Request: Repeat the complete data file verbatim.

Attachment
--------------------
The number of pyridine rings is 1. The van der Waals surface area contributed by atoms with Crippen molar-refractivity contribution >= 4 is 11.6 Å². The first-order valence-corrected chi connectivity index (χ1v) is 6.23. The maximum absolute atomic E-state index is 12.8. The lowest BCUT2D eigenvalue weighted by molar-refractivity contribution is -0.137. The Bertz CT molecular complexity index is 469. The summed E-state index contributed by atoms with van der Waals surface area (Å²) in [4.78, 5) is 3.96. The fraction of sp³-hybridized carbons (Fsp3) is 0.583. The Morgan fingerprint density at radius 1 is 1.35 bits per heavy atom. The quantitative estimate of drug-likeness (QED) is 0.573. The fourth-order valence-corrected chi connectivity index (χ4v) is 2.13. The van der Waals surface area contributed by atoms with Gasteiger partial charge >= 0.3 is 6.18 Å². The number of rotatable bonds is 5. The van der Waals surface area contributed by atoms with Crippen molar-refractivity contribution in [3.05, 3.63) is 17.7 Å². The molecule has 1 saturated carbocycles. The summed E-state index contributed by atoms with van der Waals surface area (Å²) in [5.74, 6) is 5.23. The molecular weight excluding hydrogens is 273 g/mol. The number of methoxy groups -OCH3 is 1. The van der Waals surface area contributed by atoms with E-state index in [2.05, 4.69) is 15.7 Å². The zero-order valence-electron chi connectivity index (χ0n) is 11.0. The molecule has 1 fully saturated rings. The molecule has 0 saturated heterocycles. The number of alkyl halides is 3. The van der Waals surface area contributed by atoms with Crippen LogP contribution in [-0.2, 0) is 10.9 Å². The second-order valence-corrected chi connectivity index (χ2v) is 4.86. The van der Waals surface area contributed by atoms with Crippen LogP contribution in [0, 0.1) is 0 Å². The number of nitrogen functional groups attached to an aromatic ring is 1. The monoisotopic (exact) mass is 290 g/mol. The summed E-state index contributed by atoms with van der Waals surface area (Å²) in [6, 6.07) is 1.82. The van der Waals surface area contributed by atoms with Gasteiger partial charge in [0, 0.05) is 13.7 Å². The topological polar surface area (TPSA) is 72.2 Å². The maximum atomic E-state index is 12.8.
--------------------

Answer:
The number of pyridine rings is 1. The van der Waals surface area contributed by atoms with Crippen molar-refractivity contribution >= 4 is 11.6 Å². The first-order valence-corrected chi connectivity index (χ1v) is 6.23. The maximum absolute atomic E-state index is 12.8. The lowest BCUT2D eigenvalue weighted by molar-refractivity contribution is -0.137. The Bertz CT molecular complexity index is 469. The summed E-state index contributed by atoms with van der Waals surface area (Å²) in [4.78, 5) is 3.96. The fraction of sp³-hybridized carbons (Fsp3) is 0.583. The Morgan fingerprint density at radius 1 is 1.35 bits per heavy atom. The quantitative estimate of drug-likeness (QED) is 0.573. The fourth-order valence-corrected chi connectivity index (χ4v) is 2.13. The van der Waals surface area contributed by atoms with Gasteiger partial charge >= 0.3 is 6.18 Å². The number of rotatable bonds is 5. The van der Waals surface area contributed by atoms with Crippen molar-refractivity contribution in [3.05, 3.63) is 17.7 Å². The molecule has 1 saturated carbocycles. The summed E-state index contributed by atoms with van der Waals surface area (Å²) in [5.74, 6) is 5.23. The molecular weight excluding hydrogens is 273 g/mol. The number of methoxy groups -OCH3 is 1. The van der Waals surface area contributed by atoms with E-state index in [2.05, 4.69) is 15.7 Å². The zero-order valence-electron chi connectivity index (χ0n) is 11.0. The molecule has 1 fully saturated rings. The molecule has 0 saturated heterocycles. The number of alkyl halides is 3. The van der Waals surface area contributed by atoms with Crippen LogP contribution in [-0.2, 0) is 10.9 Å². The second-order valence-corrected chi connectivity index (χ2v) is 4.86. The van der Waals surface area contributed by atoms with Crippen LogP contribution in [0, 0.1) is 0 Å². The number of nitrogen functional groups attached to an aromatic ring is 1. The monoisotopic (exact) mass is 290 g/mol. The summed E-state index contributed by atoms with van der Waals surface area (Å²) in [6, 6.07) is 1.82. The van der Waals surface area contributed by atoms with Gasteiger partial charge in [0, 0.05) is 13.7 Å². The topological polar surface area (TPSA) is 72.2 Å². The maximum atomic E-state index is 12.8.